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Coke’s priceless treasures going back to Italy after time at Holkham Hall

holkham hall art

holkham hall art

Priceless treasures collected by the founder of West Norfolk’s Holkham Hall are heading back to Italy for a major new exhibition.

The extraordinary collection of art and literature was amassed by Thomas Coke during his Grand Tour of the country some 300 years ago – and then he built Holkham Hall to display it.

Now part of the collection of the 1st Earl of Leicester is being loaned to the Museo dell’Accademia Etrusca e dell a Città di Cortona (MAEC) in Tuscany for Holkham’s largest international collaboration since the 18th century.

The historical artefacts, which reveal the nobleman’s passion for Italian art and fascination with ancient civilisations, include a 17th century manuscript and classical sculptures, as well as paintings, prints and drawings.

One of the focuses of the exhibition will be a series of objects which highlight Coke’s pivotal role in widening the understanding of the ancient pre-Roman civilisation of the Etruscans.

In 1719, he purchased an unpublished manuscript called De Etruria Regali, a monumental history of the Etruscan people written 100 years earlier by Scottish academic Thomas Dempster.

Four years later, Coke set about publishing it, and added a substantial volume of illustrations to the printed edition.

It was the first time a work of ancient history was based on the evidence of surviving objects rather than on written sources – paving the way for modern archaeology.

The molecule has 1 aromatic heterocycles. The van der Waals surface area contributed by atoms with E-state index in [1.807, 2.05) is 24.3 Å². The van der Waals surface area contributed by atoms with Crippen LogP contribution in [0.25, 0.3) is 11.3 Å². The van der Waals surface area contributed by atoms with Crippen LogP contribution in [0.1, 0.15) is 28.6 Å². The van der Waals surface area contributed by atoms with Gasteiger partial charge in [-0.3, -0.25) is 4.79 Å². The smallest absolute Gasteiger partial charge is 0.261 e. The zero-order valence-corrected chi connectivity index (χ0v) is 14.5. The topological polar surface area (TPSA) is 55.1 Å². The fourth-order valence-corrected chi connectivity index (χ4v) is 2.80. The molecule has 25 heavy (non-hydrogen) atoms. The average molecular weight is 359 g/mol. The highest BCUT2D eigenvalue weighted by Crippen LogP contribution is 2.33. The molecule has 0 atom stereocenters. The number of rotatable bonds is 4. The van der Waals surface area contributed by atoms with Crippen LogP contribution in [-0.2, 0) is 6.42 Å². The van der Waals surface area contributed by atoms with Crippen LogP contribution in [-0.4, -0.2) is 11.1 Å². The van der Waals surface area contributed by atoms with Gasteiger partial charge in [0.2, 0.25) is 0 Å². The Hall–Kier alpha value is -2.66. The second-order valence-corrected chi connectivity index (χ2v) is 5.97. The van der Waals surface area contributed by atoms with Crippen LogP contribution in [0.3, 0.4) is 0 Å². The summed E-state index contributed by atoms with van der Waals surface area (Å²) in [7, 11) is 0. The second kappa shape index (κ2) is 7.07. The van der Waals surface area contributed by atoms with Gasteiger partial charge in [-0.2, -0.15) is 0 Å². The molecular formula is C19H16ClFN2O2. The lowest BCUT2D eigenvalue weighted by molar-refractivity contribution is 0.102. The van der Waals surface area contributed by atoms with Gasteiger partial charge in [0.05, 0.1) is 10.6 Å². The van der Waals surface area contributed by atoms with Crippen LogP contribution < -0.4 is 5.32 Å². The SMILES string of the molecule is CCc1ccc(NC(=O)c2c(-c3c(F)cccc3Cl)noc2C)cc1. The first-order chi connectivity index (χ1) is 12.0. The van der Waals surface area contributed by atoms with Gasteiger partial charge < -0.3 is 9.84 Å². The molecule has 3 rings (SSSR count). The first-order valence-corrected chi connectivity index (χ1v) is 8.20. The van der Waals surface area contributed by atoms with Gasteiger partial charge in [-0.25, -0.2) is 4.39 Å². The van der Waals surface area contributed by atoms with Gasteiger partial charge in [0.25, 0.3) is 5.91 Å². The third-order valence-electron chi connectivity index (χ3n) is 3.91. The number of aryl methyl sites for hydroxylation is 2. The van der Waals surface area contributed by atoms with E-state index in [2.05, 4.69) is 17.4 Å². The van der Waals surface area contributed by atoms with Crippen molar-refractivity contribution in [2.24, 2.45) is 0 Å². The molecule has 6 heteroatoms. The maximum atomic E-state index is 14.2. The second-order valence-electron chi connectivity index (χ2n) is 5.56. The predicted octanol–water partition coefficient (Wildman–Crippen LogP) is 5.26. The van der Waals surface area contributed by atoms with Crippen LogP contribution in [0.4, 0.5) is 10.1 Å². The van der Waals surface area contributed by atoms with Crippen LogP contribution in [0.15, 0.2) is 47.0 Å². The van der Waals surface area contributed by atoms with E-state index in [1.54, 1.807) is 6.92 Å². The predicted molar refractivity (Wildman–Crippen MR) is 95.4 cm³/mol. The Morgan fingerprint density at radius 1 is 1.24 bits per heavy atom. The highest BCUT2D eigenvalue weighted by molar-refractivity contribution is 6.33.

The importance of Coke’s role in the publication was only fully understood in 2007 when Dr Suzanne Reynolds, curator of manuscripts and printed books at the estate, discovered an accounts ledger which detailed payments to artists and engravers.

The exhibition will also feature some original drawings and copper plates for the illustrations, which were found in Holkham Hall’s attics by the 5th Earl of Leicester in 1964.

Dr Reynolds said: “It is a landmark publication because, rather than just writing history based on the works of other historians, it sought out artefacts from ancient history and incorporates them.

“Finding these accounts was the key to unlocking how it all fits together – who the artists were, how much Thomas Coke spent, and how involved he was in the process. When he decided to publish this book, he was thinking of a shared history and a shared culture across borders. That is what we are doing again with this new collaboration across borders.”

The exhibition runs from March 21 until July 31, and will also include exhibits from the Uffizi museums in Florence, the Vatican Museums, and the British Museum in London.

 

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